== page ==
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BMC Pulm Med. 2015 May 2;15:51. doi: 10.1186/s12890-015-0047-6.

Effectiveness of Montelukast on asthma control in infants: methodology of a French claims data study.

Author information

1
Merck Sharp & Dohme, Paris, France. manon.belhassen@univ-lyon1.fr.
2
Claude Bernard University, UMR CNRS 5558, Lyon, France. manon.belhassen@univ-lyon1.fr.
3
ESSEC, Paris, France. b00072308@essec.edu.
4
Claude Bernard University, UMR CNRS 5558, Lyon, France. laurent.laforest@univ-lyon1.fr.
5
Pediatric Medicine University Hospital, Caen, France. brouard-j@chu-caen.fr.
6
Pediatric Medicine Necker University Hospital, Paris, France. deblicj@gmail.com.
7
Pediatric Noninvasive Ventilation and Sleep Unit, Necker University Hospital, Paris, France. brigitte.fauroux@nck.aphp.fr.
8
Merck Sharp & Dohme, Paris, France. valerie.laigle@merck.com.
9
Merck Sharp & Dohme, Paris, France. celine.chanut.vogel@merck.com.
10
Merck Sharp & Dohme, Paris, France. liliane.lamezec@merck.com.
11
Claude Bernard University, UMR CNRS 5558, Lyon, France. eric.van-ganse@univ-lyon1.fr.
12
Respiratory Medicine, Croix Rousse University Hospital, Lyon, France. eric.van-ganse@univ-lyon1.fr.
13
RIPPS Network, Paris, France. eric.van-ganse@univ-lyon1.fr.

Abstract

BACKGROUND:

This pilot study, conducted on a 1/97th representative sample of French claims data, prepared a project to assess the effectiveness of Montelukast (MTL-4) as add-on therapy for asthma in infants (6-24 months) compared to inhaled corticosteroids (ICS), based on real-world data. Due to the very recent opening of French claims data for effectiveness research, and the complex structure of this data source, we first tested the feasibility of identifying infants with asthma and outcome criteria, and the ability to perform relevant comparisons.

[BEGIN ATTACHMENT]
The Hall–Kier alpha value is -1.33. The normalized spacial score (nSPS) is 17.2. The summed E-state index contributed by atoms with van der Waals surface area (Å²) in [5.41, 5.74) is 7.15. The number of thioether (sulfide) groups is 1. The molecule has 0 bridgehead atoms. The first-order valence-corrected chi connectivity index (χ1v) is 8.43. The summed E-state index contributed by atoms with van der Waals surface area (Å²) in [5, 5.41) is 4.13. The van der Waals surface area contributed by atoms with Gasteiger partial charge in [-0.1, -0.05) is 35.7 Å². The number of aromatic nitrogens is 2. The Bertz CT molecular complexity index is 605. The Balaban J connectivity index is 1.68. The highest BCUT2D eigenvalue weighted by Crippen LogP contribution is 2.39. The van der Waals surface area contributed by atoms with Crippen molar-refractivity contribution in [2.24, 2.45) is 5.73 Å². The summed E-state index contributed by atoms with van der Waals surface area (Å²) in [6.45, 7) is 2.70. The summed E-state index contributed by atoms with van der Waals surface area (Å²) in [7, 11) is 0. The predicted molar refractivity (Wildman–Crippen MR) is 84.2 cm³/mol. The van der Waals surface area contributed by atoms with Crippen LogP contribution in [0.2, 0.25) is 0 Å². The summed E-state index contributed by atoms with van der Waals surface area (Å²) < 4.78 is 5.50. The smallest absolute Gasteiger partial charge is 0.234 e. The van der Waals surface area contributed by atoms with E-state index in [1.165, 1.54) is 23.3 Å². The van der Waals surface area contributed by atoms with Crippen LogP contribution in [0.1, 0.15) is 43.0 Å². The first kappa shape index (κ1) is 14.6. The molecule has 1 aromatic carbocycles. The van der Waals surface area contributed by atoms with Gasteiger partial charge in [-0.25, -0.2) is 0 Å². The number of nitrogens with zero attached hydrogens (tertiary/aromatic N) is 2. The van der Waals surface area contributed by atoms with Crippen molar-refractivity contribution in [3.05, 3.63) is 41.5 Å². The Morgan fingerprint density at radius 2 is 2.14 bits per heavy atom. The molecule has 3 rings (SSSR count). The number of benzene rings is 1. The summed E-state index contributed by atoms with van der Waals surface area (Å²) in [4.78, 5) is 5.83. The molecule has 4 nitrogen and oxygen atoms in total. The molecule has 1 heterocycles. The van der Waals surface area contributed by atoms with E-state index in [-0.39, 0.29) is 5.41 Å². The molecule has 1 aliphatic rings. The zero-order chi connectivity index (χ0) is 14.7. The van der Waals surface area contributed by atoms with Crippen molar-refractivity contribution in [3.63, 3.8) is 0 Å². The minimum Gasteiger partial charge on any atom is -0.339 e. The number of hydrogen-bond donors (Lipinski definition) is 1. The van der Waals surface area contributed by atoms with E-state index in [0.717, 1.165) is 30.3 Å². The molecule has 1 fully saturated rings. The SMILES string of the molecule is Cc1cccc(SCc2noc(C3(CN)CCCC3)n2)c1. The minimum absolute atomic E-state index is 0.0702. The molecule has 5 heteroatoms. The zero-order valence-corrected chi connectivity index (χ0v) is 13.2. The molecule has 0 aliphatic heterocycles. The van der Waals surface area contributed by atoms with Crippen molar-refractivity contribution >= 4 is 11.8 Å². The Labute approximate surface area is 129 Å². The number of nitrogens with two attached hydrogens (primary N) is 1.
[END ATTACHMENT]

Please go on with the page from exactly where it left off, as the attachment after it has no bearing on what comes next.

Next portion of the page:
METHODS:

We identified a cohort of infants with uncontrolled asthma and receiving ≥2 consecutive dispensations of any respiratory drug (R03 ATC classification) during a 6-month period. Uncontrolled asthma was identified either from exacerbations or from markers of acute loss of asthma control; date of occurrence of an event (exacerbation and/or acute loss of asthma control) was defined as index date. The study groups comprised infants receiving MTL-4 +/- ICS (MTL-4 group) or ICS without MTL-4 (ICS group) at index date. These two groups were matched on gender, age, quarter of index date, therapy before index date, past asthma-related hospitalization (ever), and were followed for 6 months. The outcome was the rate of infants with uncontrolled asthma, defined as above.

RESULTS:

This pilot cohort study included 1,149 infants with asthma (mean age 14.1 months, 64% boys). Of these, 51 and 768 were assigned to the MTL-4 and ICS groups, respectively. Uncontrolled asthma occurred in 78.8% and 78.4% of infants in these groups, respectively (oral corticosteroids were dispensed to 49% and 61%, respectively). Assessment of uncontrolled asthma, exposure to MTL-4 and ICS, and occurrence of outcomes were achieved. For the development of matching criteria, we defined a new marker of severity (therapeutic typologies).

CONCLUSION:

These data support the feasibility of the final project, to be conducted on claims data from the whole French population. We also showed that, with appropriate methodology and by using valid criteria, French claims data are an adequate resource for conducting comparative effectiveness studies in pediatric asthma. Finally, the algorithm used to identify infants with asthma could be applied to other studies using claims data.

PMID:
25934554
PMCID:
PMC4450509
DOI:
10.1186/s12890-015-0047-6
[Indexed for MEDLINE]
Free PMC Article

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